Empowering communities, preventing violence
The MATE Bystander Program is an education and intervention program teaching us all to be leaders in the prevention of violence and harmful behaviour.
The Program is designed to teach community members how to recognise abuse and have the confidence to speak out and offer help.
VIOLENCE RESEARCH AND PREVENTION PROGRAM
Helping create safe, just, well-governed and equitable societies
MATE inaugural conference
28 – 29 November 2018
#Be someone who does something – the role of the bystander in preventing violence.
Join us for a comprehensive discussion about the role of the bystander in preventing violence. We will discuss the challenges, obstacles, and the current social climate impacting the work of practitioners in this space while sharing ideas on what is next in the bystander conversation.
Workshops and Training
Cultural change workshops
MATE is designed on best practices developed over two decades of delivering gender-based violence prevention and education training. Our workshops equip communities with the tools and confidence to address harmful and abusive behaviour.
Train the Trainer
Participants spend three full days with two MATE facilitators being immersed in the content. Each topic and scenario is explored at length, enabling the depth of understanding required to proceed as a trainer.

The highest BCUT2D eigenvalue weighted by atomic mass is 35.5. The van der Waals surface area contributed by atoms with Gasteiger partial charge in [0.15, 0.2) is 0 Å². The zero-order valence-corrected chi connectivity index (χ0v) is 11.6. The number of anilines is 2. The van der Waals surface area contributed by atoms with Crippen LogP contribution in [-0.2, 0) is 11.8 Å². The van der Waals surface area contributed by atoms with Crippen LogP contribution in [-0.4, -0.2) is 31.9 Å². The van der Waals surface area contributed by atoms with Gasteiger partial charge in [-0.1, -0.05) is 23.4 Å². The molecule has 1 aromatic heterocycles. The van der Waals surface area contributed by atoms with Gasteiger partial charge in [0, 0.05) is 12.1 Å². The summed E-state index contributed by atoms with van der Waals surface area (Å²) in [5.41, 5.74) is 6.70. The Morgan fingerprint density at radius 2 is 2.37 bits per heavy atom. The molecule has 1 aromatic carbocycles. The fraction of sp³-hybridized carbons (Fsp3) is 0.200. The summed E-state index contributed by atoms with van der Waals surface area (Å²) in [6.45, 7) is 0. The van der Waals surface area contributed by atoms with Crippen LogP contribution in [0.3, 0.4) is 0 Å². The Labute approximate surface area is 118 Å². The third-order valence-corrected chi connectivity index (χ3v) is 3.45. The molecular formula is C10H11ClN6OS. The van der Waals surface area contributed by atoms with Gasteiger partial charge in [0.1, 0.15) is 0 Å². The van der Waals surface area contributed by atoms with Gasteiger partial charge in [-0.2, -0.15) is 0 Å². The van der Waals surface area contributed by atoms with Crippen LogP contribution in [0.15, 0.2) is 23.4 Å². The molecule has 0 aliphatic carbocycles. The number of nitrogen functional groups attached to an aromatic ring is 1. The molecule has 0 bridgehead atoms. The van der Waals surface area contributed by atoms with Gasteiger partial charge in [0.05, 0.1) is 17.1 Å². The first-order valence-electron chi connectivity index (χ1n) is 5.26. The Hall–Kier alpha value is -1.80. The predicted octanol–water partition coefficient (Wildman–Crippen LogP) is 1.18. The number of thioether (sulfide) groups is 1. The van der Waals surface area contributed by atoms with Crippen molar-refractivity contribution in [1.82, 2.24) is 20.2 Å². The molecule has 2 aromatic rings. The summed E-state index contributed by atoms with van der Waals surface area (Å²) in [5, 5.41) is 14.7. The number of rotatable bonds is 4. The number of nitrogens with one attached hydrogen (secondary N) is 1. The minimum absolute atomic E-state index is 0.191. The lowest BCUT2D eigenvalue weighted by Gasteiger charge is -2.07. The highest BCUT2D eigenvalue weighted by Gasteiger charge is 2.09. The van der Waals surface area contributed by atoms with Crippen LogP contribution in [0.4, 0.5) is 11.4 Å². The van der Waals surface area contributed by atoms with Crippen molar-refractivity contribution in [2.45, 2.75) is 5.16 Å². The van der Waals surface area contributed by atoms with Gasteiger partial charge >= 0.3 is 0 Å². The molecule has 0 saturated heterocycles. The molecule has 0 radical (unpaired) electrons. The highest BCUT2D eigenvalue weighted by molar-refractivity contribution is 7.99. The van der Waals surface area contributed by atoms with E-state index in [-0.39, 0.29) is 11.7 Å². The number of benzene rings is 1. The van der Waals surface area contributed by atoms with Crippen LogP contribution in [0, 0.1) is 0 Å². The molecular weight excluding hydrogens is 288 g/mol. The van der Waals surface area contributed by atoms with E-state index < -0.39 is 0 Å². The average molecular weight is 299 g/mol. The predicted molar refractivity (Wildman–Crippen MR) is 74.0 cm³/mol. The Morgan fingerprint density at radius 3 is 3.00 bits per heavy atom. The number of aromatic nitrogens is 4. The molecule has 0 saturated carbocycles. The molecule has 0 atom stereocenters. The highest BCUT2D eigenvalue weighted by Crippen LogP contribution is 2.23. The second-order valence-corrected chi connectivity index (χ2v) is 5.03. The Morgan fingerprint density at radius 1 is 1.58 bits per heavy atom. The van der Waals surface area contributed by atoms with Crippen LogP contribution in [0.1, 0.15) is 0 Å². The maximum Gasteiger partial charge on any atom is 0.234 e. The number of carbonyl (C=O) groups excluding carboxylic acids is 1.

Youth and LGBTIQ programs
MATE is currently piloting training programs within specific schools and organisations across Australia.
Contact email@example.com for further information.
February 13, 2019
Research finds majority of young workers face exploitation and harassment in their first job
The Griffith University study shows young workers may not understand workplace agreements and laws, and be more frightened to report incorrect pay or incidents.
November 26, 2018
First year law student ‘disrupts’ legal industry
A team of university students including Griffith Law student Ethan Barr-Hamilton, have pitched their award-winning idea to senior lawyers at law firm McCullough Robertson.
November 22, 2018
False rape claims have little impact on wrongful convictions – study
False rape allegations do not have a bearing on wrongful convictions a new study from Griffith University has found. Lead author Dr Katie Hail-Jares from the Griffith Criminology Institute with colleagues from American University in Washington DC, have concluded that false rape allegations reduce th...
November 04, 2018
Griffith law student boards the Ship for World Youth
Griffith Law student Lachlan Ryan will set sail next year after being selected to represent Australia alongside 12 other delegates for a unique international exchange funded by the Japanese Government.
Talk to a MATE consultant
Let us tailor a program to your needs.
Keep in touch via our MATE social media channels.